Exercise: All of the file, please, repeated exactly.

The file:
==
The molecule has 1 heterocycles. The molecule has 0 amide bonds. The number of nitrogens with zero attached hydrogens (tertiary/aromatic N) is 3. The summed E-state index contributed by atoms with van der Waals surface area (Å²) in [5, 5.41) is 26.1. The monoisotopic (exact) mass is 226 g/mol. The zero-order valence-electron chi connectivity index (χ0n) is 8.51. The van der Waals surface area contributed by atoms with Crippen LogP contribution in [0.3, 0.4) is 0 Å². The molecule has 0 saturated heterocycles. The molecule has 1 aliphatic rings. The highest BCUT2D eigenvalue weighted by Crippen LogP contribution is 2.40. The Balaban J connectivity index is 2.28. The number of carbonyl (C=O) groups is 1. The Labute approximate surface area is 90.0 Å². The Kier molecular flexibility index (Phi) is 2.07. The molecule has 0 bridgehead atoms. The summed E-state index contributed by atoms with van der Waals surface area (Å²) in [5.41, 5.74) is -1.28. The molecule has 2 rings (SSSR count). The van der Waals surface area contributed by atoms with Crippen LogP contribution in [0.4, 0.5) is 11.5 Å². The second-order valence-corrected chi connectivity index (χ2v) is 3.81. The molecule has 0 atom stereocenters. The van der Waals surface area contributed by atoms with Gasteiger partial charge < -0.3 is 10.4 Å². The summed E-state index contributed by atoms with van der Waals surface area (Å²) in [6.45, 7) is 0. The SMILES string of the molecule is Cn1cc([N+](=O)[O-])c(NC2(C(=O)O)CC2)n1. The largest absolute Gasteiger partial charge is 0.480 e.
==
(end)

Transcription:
The molecule has 1 heterocycles. The molecule has 0 amide bonds. The number of nitrogens with zero attached hydrogens (tertiary/aromatic N) is 3. The summed E-state index contributed by atoms with van der Waals surface area (Å²) in [5, 5.41) is 26.1. The monoisotopic (exact) mass is 226 g/mol. The zero-order valence-electron chi connectivity index (χ0n) is 8.51. The van der Waals surface area contributed by atoms with Crippen LogP contribution in [0.3, 0.4) is 0 Å². The molecule has 0 saturated heterocycles. The molecule has 1 aliphatic rings. The highest BCUT2D eigenvalue weighted by Crippen LogP contribution is 2.40. The Balaban J connectivity index is 2.28. The number of carbonyl (C=O) groups is 1. The Labute approximate surface area is 90.0 Å². The Kier molecular flexibility index (Phi) is 2.07. The molecule has 0 bridgehead atoms. The summed E-state index contributed by atoms with van der Waals surface area (Å²) in [5.41, 5.74) is -1.28. The molecule has 2 rings (SSSR count). The van der Waals surface area contributed by atoms with Crippen LogP contribution in [0.4, 0.5) is 11.5 Å². The second-order valence-corrected chi connectivity index (χ2v) is 3.81. The molecule has 0 atom stereocenters. The van der Waals surface area contributed by atoms with Gasteiger partial charge < -0.3 is 10.4 Å². The summed E-state index contributed by atoms with van der Waals surface area (Å²) in [6.45, 7) is 0. The SMILES string of the molecule is Cn1cc([N+](=O)[O-])c(NC2(C(=O)O)CC2)n1. The largest absolute Gasteiger partial charge is 0.480 e.